Mt. Gox‘s former chief Mark Karpelès has confirmed his intent to appeal last week’s court ruling, which found him guilty of manipulating the financial records of his embattled cryptocurrency exchange to conceal its massive losses.
Tokyo‘s District Court recently handed Karpelès, a Frenchman and long-term Japan native, a 33-month suspended sentence (which means he’s likely to avoid jail). An email exchange just published by the New York Times shows Karpelès will indeed appeal his conviction.
The court ruled he had combined personal finances with user funds to hide the extent of 2014’s debilitating 850,000 Bitcoin loss (worth $500 million back then, but well over $3.4 billion today).
It also found Karpelès “not-guilty” of embezzlement, deciding he committed his crimes without ill intent. Local sources have already reported prosecutors won’t be appealing that ruling.
Originally, prosecutors had been pushing a 10-year prison sentence as punishment – a far cry from the one-and-a-half years (suspended) given by the court.
“During the opening of my trial in 2017, I swore to God that I am innocent of all charges,” Karpelès told AP. “I believe appealing to the judgment is appropriate so that I can be judged again in full consideration of all the facts.”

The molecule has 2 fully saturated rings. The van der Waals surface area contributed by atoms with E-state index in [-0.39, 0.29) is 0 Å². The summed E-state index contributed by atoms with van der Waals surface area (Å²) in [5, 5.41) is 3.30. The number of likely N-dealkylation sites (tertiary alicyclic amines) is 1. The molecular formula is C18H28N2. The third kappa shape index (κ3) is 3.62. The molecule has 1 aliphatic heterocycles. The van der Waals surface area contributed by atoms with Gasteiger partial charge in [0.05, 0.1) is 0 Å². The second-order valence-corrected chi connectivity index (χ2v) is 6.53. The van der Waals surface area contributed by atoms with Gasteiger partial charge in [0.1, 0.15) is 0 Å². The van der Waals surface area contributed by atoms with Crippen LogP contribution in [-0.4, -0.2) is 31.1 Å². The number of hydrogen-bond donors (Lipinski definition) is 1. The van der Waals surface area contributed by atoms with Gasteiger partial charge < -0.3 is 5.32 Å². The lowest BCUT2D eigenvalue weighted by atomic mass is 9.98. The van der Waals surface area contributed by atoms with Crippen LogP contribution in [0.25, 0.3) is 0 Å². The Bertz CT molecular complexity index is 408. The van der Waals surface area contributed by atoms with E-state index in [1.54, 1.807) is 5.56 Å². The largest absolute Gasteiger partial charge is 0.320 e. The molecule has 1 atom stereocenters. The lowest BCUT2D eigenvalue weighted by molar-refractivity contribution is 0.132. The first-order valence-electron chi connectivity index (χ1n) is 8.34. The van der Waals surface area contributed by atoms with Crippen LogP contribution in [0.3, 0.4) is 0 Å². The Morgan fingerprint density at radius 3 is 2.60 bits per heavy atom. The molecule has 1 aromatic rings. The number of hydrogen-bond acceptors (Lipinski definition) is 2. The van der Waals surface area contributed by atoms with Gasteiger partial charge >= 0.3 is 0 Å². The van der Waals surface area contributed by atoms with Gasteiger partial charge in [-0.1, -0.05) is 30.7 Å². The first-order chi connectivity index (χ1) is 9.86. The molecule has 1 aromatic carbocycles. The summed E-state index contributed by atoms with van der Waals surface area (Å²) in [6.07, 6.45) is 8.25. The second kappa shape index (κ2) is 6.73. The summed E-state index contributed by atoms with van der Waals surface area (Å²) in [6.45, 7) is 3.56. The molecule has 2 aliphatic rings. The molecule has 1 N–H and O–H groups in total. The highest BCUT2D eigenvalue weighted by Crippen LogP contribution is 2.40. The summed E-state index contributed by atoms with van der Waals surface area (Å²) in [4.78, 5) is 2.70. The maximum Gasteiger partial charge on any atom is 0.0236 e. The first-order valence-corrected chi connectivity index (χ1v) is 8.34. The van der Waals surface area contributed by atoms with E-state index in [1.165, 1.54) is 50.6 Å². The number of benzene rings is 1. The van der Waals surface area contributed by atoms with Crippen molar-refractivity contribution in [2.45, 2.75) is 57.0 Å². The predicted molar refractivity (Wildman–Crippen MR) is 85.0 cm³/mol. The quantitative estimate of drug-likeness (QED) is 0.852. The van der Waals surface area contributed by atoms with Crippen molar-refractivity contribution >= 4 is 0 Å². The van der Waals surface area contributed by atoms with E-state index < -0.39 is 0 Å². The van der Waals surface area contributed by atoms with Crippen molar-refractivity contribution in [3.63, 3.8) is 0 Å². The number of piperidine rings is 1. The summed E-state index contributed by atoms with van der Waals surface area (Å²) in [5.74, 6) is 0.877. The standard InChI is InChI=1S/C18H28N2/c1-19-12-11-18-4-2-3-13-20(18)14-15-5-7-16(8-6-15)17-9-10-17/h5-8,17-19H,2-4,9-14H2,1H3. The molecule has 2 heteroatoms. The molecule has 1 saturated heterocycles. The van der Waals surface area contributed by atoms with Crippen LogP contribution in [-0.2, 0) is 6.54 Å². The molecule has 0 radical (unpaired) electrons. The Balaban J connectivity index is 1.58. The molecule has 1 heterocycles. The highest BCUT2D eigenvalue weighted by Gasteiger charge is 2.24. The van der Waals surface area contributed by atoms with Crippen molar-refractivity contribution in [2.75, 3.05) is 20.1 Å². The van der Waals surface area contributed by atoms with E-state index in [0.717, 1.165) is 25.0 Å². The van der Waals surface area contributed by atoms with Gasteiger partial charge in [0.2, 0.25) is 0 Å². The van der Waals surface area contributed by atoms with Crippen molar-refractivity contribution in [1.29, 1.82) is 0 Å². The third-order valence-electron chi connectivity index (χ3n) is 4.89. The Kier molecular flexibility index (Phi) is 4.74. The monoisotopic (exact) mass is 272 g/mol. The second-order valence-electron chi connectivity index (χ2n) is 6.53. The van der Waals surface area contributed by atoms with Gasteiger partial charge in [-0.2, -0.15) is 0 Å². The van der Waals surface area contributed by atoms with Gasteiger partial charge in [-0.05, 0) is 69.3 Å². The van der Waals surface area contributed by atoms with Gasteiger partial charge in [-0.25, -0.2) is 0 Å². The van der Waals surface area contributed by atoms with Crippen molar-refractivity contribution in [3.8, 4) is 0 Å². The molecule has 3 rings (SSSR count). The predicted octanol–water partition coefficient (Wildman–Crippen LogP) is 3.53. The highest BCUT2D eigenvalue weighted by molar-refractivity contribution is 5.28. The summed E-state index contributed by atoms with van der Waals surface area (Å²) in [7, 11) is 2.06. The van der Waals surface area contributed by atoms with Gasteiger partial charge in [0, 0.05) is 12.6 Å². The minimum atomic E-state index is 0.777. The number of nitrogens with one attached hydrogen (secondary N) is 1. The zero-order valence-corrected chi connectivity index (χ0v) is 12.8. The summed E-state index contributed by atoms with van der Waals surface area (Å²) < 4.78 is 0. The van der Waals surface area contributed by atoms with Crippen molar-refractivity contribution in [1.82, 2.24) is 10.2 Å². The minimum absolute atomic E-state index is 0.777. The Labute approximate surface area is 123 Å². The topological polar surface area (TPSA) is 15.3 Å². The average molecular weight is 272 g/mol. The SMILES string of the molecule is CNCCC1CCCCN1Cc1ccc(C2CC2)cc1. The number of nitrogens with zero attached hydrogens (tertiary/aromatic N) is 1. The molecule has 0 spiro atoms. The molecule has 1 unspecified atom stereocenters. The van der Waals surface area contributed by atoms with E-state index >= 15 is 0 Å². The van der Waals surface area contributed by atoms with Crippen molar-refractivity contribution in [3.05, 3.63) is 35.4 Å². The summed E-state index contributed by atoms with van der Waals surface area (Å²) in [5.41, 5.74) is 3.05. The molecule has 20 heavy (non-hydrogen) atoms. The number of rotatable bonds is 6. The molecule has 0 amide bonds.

Karpelès’ lawyer Nobuyasu Ogata defended his client’s actions, arguing they were intended to minimize the damage caused by the still unidentified attackers.
Judging from NYT’s account of Karpelès defense, it’s likely the appeal will hinge on convincing the court that authorities were confused about cryptocurrency exchanges at the time, and had unjustly labeled Karpelès a criminal when he was really a victim.
In February 2014, Mt. Gox disclosed it had supposedly lost access to 850,000 Bitcoin belonging to both itself and its userbase. Not long after, Mt. Gox actually “found” 200,000 of the “lost” Bitcoins, which meant the rest of the missing funds mostly belonged to its customers.
So far, an estimated $300 million worth of cryptocurrency is said to have been sold by a trustee in charge of distributing what’s left of Mt. Gox holdings, intended to reimburse those affected.
Most recently, published documents showed the defunct cryptocurrency exchange still had access to roughly $590 million in Bitcoin and Bitcoin Cash as of late March.
It also became clear Mt. Gox has $629 million in cash reserves, soon after some 23,000 creditors submitted claims to be repaid cryptocurrency they lost some five years ago.